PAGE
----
November 04, 2014

Digging for fossils in the Petrified Forest

By Tom Kaye

The sky was crystal clear as my wife Carol and I geared up for our first day “on expedition” at Petrified Forest National Park in northern Arizona. This trip was particularly exciting for us because Petrified Forest had recently acquired a huge new tract of land and we, along with several colleagues from the Burke Museum, were the first team going in to look for fossils!

Specifically, we were looking for fossils of huge predators from 210 million years ago during the Triassic Period. We knew that most of the fossils we found would belong to extinct groups known as aetosaurs and phytosaurs. The former sported armor plates and foot-long spikes to ward off attacks. The latter were the Triassic equivalent of crocodiles: aquatic predators that you didn’t want to mess with.

Hunting for fossils isn’t as glamorous as it’s cracked up to be. It was never less than 100 degrees on the desert floor thanks to the sun’s reflection. We wore SPF 50 sunblock made for children so it didn’t sting when the sweat runs in your eyes. We were almost never in sight of anyone else. And the best fossils are ALWAYS the farthest from the truck.

So, I hope you enjoy the pictures and know that you’re getting the best parts of the trip right here!

This is the “badlands,” appropriately named by the early settlers because nothing would grow there. However, this is prime hunting ground for fossils from long-dead animals. The dirt erodes down the hillsides oftentimes exposing fossils. This erosion causes some fossils to break up and go down the hill, so we were on the lookout for “bone trails” where we’d follow a trail to hopefully find the remainder of the skeleton sticking out of the ground. 

I found the leg bone from a phytosaur just sitting in pieces on the desert floor. This is a 215-million-year-old crocodile-like reptile. This guy was probably more than 15 feet long.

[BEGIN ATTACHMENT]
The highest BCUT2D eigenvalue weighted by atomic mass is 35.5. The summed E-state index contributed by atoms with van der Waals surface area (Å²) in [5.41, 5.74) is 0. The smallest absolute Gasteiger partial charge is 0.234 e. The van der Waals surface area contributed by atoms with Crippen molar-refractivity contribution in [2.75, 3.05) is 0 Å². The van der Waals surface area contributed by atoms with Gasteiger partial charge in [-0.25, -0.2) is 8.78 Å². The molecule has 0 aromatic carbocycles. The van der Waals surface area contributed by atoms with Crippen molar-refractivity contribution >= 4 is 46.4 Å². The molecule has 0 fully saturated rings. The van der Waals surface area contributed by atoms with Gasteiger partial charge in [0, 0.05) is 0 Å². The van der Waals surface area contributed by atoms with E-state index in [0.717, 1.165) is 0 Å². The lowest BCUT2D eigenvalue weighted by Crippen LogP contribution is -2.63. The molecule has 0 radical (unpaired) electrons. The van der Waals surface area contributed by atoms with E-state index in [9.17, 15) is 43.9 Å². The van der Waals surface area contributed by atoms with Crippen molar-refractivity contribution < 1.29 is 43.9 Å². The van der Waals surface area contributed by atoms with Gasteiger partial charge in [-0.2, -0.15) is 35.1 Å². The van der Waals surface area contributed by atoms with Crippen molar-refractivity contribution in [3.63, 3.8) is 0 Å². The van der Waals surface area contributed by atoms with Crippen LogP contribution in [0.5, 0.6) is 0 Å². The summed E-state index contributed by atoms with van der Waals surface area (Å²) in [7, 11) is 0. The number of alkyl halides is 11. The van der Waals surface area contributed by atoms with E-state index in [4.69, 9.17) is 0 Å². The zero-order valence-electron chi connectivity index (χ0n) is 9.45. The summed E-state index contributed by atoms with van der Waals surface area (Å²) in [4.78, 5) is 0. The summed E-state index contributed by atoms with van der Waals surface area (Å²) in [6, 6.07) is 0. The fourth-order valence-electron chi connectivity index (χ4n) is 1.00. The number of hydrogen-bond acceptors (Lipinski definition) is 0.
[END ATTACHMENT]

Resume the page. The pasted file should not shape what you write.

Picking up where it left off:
A tooth from a phytosaur. Definitely someone you would not want to mess with!

This is the largest petrified log we saw in the park. It was probably
larger, but most of the outer layers have fallen away.

This is an "ice" rock. Not a formal name but appropriate. This happens when a crack forms in the ground and then minerals fill it in. The dirt erodes away leaving the mineral on the surface.

On first look you might think this is a fossil snake but it’s actually a fossil root!

This photo shows me crawling into a sinkhole to get some shade.
This is where the rattlesnakes hang out during the day and is not advised.

See the dark markings at an angle? They are called "cross bedded sandstones" and tell us the direction the water was flowing in the stream 215 million years ago. In this case, it flowed from right to left. Putting together many of these can help map how the rivers flowed in this area in ancient times.

A desert waterfall. It’s pretty even without water.

The GPS tracker showing where Carol and I walked through rough desert terrain over the 10 days—more than 50 miles combined! Yellow line = 1 mile. The average elevation change per day was 500 feet over hillsides completely covered with marble-sized gravel. Everyone on the team went down the hill on his or her backside at least once during this trip.

The Burke Museum team looking very happy after 10 days in the field. Front row, left to right: Dr. Christian Sidor, my friend and colleague who is the curator of vertebrate paleontology at the Burke Museum, Jackie L. starting her PhD this year and way stronger than she looks, Chuck B. working on his PhD at the Burke, and as always, they put the old people in the back.

In the end, our most exciting find was a bone bed containing fossils of a rare “dinosaur mimic” beaked reptile called a shuvosaurid. Despite walking on two legs, this animal is more closely related to crocodiles than dinosaurs! Over a two-day period we must of have collected more than a hundred pieces of small bone, not much bigger than a finger, as we scoured the desert surface. We then quarried out a large block of the bone bed for further examination.

The block of bone bed is now in the Burke’s fossil lab, where the bones can be carefully extracted under a microscope. We estimate that there are more than 100 bones in this block, so stay tuned for more fossil discoveries!


Tom Kaye is a research associate in the Burke Museum's vertebrate paleontology collections. 

Mark your calendars! Dino Day is coming up on Saturday, March 7, 2015!